« One America | Main | Unredefeated »

11/03/2004

Steve Maloney on Kerry's looking-glass campaign

Kerry_rally

Here for your edification is a capsule of the lead story in today's New York Times:

New Voters Give Kerry a Surge; Bush Keeps Bulk of '00 Support By R. W. APPLE Jr. and JANET ELDER For the second time in four years, the American people showed themselves deeply split about who should lead their country …

George W. Bush wins by a popular vote margin of 4 million—almost Rooseveltian in scope—and that is what the "newspaper of record" presents. At the end of a thoroughly disgraceful campaign conducted by John F. Kerry, the detachment from reality continues.

As you may know, incredibly flawed—almost comical—exit polls played a role last night. Those polls showed President Bush losing the election, as well as the states of Virginia and North Carolina, both of which he carried in landslide proporitions.

The same exit polls showed the President losing Pennsylvania by 58 to 42. They showed him losing every demographic in the Commonwealth: men and women, Catholics and Zoroasterians, urbanites and suburbanites.

All total fantasy.

On CBS, while Dan Rather wasn't blathering away, Pat Roberts presented night-long discussions of the phoney exit polls, helping us understand why Bush lost Florida and Ohio. One almost expected Alice to burst through the looking glass. But Pat Roberts soldiered on.

In the early morning hours, Mary Beth Cahill, Kerry's campaign manager—a role something like that of captain of the Titanic—issued a cryptic statement about "counting votes." That did not appear to be the campaign's strong suit.

Shortly thereafter, the long-missing John Edwards ("a man who should campaign in short pants") appeared. He was near tears, his perpetual glibness arrested. He appeared to be on the verge of hyperventilation. He pumped his arms up twice, elicting applause and cheers from an adoring—but somewhat mystified—crowd at the "victory celebration."

John Kerry, meanwhile, was closeted with his personal wise man, Senator Edward M. Kennedy. (You remember "Teddy." He's the one who delivered a tear-stained speech about courage—shortly after he left a young woman to drown at Chappaquidick.)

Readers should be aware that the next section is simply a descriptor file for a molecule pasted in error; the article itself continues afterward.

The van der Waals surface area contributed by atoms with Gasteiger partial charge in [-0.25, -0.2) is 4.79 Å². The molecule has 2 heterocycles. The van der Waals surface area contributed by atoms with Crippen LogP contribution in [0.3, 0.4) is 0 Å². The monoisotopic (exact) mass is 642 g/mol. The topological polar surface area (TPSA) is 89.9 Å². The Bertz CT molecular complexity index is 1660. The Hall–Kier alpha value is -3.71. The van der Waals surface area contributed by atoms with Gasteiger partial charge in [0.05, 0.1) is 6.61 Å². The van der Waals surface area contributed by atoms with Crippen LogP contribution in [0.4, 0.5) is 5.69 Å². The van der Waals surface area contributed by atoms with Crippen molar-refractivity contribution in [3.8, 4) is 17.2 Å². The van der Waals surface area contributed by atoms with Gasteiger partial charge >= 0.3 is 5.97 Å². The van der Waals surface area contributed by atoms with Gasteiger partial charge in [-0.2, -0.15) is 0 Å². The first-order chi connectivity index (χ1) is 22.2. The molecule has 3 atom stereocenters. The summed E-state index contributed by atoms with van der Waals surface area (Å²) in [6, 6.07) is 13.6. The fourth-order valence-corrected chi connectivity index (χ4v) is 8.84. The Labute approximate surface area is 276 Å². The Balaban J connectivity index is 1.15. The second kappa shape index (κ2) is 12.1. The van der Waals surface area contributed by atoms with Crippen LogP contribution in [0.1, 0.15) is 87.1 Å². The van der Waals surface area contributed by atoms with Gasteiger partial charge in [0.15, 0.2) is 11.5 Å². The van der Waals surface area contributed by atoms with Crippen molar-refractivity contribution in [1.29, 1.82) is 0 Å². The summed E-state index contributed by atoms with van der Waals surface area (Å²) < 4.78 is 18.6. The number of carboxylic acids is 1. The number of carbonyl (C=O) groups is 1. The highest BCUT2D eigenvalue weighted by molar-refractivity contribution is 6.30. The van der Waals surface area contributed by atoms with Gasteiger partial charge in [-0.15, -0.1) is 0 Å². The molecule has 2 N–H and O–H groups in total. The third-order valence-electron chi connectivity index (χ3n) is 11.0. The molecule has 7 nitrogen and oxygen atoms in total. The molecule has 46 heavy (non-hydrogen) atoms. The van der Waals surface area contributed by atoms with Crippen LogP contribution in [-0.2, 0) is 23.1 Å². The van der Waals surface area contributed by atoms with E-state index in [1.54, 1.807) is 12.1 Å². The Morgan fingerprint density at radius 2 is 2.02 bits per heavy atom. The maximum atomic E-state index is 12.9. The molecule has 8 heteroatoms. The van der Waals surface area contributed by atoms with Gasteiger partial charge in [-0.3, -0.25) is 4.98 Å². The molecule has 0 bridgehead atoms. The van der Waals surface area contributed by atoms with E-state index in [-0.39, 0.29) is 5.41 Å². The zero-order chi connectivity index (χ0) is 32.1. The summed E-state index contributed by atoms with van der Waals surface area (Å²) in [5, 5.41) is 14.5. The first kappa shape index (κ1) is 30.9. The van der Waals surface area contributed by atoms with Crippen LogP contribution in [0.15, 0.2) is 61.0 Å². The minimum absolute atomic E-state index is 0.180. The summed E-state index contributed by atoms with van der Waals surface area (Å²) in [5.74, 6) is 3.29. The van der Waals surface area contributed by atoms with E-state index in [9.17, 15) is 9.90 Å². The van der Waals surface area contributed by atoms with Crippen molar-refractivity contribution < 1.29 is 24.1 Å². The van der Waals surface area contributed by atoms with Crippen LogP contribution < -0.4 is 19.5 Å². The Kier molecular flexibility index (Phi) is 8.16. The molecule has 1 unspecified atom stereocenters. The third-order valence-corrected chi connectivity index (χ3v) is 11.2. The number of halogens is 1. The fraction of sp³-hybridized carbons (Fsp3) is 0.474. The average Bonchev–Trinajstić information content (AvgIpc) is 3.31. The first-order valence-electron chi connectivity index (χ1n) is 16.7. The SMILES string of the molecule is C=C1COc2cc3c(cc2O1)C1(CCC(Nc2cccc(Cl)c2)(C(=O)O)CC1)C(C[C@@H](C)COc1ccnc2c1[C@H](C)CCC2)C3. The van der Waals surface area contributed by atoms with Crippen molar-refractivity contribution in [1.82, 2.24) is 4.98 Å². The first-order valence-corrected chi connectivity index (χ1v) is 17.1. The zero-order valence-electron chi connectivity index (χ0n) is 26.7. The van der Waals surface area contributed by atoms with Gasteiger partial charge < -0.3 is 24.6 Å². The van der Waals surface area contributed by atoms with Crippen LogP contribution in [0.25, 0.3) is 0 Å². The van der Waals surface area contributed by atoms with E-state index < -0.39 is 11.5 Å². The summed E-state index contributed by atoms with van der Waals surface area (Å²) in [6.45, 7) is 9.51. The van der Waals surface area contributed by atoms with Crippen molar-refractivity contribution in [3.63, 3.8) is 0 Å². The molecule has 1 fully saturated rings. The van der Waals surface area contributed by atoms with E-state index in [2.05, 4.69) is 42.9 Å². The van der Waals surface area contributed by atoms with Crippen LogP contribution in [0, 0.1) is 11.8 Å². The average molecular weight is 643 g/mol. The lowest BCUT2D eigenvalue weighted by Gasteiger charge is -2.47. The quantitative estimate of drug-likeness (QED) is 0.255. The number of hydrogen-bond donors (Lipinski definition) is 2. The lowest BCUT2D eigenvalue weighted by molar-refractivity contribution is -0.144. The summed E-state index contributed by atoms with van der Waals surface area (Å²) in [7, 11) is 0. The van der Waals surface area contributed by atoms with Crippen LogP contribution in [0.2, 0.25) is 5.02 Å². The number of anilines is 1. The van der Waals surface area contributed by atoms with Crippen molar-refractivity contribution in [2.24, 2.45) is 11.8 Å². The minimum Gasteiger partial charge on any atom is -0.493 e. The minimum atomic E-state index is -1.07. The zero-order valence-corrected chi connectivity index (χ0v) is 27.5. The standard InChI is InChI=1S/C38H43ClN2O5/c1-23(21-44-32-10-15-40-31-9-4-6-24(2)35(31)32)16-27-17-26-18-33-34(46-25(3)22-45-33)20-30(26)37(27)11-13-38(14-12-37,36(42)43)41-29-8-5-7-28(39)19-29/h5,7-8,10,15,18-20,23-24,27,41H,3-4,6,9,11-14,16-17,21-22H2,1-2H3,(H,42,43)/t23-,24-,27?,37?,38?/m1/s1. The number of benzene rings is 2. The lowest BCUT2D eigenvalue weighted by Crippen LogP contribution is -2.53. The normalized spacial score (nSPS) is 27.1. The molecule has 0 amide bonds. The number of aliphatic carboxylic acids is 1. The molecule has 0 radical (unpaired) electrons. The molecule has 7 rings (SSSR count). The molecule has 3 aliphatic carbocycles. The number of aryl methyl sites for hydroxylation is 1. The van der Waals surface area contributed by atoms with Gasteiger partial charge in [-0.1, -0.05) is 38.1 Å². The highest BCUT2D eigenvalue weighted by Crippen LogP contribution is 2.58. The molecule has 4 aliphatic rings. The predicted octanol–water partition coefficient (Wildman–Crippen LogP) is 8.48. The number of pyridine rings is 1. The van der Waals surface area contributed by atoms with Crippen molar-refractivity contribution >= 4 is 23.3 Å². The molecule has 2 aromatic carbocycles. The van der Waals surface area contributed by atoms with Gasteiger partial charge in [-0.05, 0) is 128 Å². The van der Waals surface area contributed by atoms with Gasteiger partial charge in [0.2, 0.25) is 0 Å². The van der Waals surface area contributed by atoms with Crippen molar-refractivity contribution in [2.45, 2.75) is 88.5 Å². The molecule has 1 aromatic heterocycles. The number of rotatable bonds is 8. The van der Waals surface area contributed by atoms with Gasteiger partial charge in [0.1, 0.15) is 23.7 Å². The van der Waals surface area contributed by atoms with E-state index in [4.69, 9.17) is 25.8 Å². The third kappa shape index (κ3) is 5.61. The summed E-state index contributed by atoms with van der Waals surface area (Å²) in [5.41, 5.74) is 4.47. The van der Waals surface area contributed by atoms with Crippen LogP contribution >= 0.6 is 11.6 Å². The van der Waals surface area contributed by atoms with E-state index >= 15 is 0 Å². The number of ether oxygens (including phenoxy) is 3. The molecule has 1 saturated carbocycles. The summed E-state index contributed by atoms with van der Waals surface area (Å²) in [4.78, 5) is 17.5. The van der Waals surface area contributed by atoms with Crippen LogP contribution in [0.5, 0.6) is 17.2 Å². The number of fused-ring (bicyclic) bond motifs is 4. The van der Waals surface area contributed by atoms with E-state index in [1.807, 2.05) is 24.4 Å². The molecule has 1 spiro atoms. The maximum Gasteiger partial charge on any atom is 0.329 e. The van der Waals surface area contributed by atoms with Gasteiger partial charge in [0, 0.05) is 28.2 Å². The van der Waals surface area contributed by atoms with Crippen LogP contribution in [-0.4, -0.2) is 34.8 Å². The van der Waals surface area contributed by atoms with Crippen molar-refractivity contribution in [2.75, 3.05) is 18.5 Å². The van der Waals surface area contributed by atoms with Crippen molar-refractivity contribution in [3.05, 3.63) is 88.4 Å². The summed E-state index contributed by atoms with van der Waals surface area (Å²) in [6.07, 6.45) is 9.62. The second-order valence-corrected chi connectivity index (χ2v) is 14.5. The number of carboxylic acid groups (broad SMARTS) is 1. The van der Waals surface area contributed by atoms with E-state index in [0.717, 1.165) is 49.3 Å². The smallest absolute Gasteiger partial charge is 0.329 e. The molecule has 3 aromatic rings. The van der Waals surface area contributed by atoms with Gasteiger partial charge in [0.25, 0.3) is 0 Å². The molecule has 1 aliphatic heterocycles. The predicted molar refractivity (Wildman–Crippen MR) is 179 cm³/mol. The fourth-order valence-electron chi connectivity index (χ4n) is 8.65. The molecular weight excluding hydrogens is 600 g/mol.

The Democrats' mighty Achilles continued to sulk in his tent as his crowd of supporters in Copley Square drifted off into the night.

If I hadn't seen it with my own eyes, I'd have condemned it as an improbable fiction.

President Bush is a man of graciousness and compassion, unlike most of his critics. He well understands that he owes his friends and supporters enormous consideration for victory of historic proportions.

What he owes the others, frankly, is his enduring contempt. The campaign of vilification, hatred, and misinformation waged against him should not go unpunished.

Posted by Rodger on November 3, 2004 at 09:08 AM | Permalink

Comments

"President Bush is a man of graciousness and compassion, unlike most of his critics. He well understands that he owes his friends and supporters enormous consideration for victory of historic proportions.

What he owes the others, frankly, is his enduring contempt. The campaign of vilification, hatred, and misinformation waged against him should not go unpunished."

Spoken like a true republican and fascist. It is not enough to win, but you must destroy your opponent with personal attacks, innuendo, lies, manipulation, and then--in victory--threaten those who disagreed with you politically with punishment for their views.

Heil, you pig.

FROM THE BLOGDESK: Thank you, Mr. Kakoczky, for your insightful comments. We can see you're having a bad day; it's certainly more than understandable given your candidate's performance on Tuesday. (I understand, though, that he did surprisingly well in the exit polling.) I don't believe Dr. Maloney was directing his comments at those who disagreed with President Bush so much as at those who indulged in the very sorts of behavior you condemn—namely, "personal attacks, innuendo, lies and manipulation." There was enough of this sort of activity at CBS alone to fill volumes. And, by the way, might we remind you it wasn't anyone in the Bush campaign who attacked a certain broadcast chain with lawsuits and threats of "they better hope we don't get elected"—this for the crime of proposing to air the views of certain Vietnam-era P.O.W.s who testified (with ample corroboration) that some of Mr. Kerry's antiwar activities had been used by the genocidal North Vietnamese regime as a tool for torture and intimidation.

Give Michael Moore our regards next time you see him. We hope you're both feeling better soon.

Posted by: Albert C. Kakoczky | Nov 4, 2004 8:50:54 AM

"What he owes the others, frankly, is his enduring contempt. The campaign of vilification, hatred, and misinformation waged against him should not go unpunished."

I agree with you completely. I´m in law school and it seems the more schooling one attends, the greater the vitriol directed at the Right. It´s just a more emphatic version of, ¨"I can´t believe you don´t see how evil Bush is."

The dems are fighting for their soul and don´t even know it - that´s why they´re losing.

Posted by: Peter | Nov 4, 2004 11:04:07 AM

The comments to this entry are closed.